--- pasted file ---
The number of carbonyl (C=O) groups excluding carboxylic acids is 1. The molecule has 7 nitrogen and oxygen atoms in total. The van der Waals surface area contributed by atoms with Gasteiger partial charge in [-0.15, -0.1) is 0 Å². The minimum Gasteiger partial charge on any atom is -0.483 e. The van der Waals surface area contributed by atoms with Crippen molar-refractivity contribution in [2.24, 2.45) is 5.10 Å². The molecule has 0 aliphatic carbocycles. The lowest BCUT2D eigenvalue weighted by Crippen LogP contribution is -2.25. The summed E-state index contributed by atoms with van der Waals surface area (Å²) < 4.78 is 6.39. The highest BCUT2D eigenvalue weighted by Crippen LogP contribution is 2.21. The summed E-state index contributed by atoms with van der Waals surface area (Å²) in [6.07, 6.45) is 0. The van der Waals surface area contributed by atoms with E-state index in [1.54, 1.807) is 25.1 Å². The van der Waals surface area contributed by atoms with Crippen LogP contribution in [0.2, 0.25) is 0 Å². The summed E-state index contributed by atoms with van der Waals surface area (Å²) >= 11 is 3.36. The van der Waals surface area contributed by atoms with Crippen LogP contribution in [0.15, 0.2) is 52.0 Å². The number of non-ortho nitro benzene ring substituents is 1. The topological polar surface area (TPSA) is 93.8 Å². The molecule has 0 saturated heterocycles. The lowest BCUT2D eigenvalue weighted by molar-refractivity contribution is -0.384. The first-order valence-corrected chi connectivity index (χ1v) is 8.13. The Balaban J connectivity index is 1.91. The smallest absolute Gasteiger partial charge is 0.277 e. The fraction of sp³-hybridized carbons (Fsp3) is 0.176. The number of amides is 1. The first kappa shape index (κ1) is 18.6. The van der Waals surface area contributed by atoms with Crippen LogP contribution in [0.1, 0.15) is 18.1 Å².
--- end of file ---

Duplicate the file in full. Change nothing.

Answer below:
The number of carbonyl (C=O) groups excluding carboxylic acids is 1. The molecule has 7 nitrogen and oxygen atoms in total. The van der Waals surface area contributed by atoms with Gasteiger partial charge in [-0.15, -0.1) is 0 Å². The minimum Gasteiger partial charge on any atom is -0.483 e. The van der Waals surface area contributed by atoms with Crippen molar-refractivity contribution in [2.24, 2.45) is 5.10 Å². The molecule has 0 aliphatic carbocycles. The lowest BCUT2D eigenvalue weighted by Crippen LogP contribution is -2.25. The summed E-state index contributed by atoms with van der Waals surface area (Å²) < 4.78 is 6.39. The highest BCUT2D eigenvalue weighted by Crippen LogP contribution is 2.21. The summed E-state index contributed by atoms with van der Waals surface area (Å²) in [6.07, 6.45) is 0. The van der Waals surface area contributed by atoms with E-state index in [1.54, 1.807) is 25.1 Å². The van der Waals surface area contributed by atoms with Crippen LogP contribution in [0.2, 0.25) is 0 Å². The summed E-state index contributed by atoms with van der Waals surface area (Å²) >= 11 is 3.36. The van der Waals surface area contributed by atoms with Crippen LogP contribution in [0.15, 0.2) is 52.0 Å². The number of non-ortho nitro benzene ring substituents is 1. The topological polar surface area (TPSA) is 93.8 Å². The molecule has 0 saturated heterocycles. The lowest BCUT2D eigenvalue weighted by molar-refractivity contribution is -0.384. The first-order valence-corrected chi connectivity index (χ1v) is 8.13. The Balaban J connectivity index is 1.91. The smallest absolute Gasteiger partial charge is 0.277 e. The fraction of sp³-hybridized carbons (Fsp3) is 0.176. The number of amides is 1. The first kappa shape index (κ1) is 18.6. The van der Waals surface area contributed by atoms with Crippen LogP contribution in [0.1, 0.15) is 18.1 Å².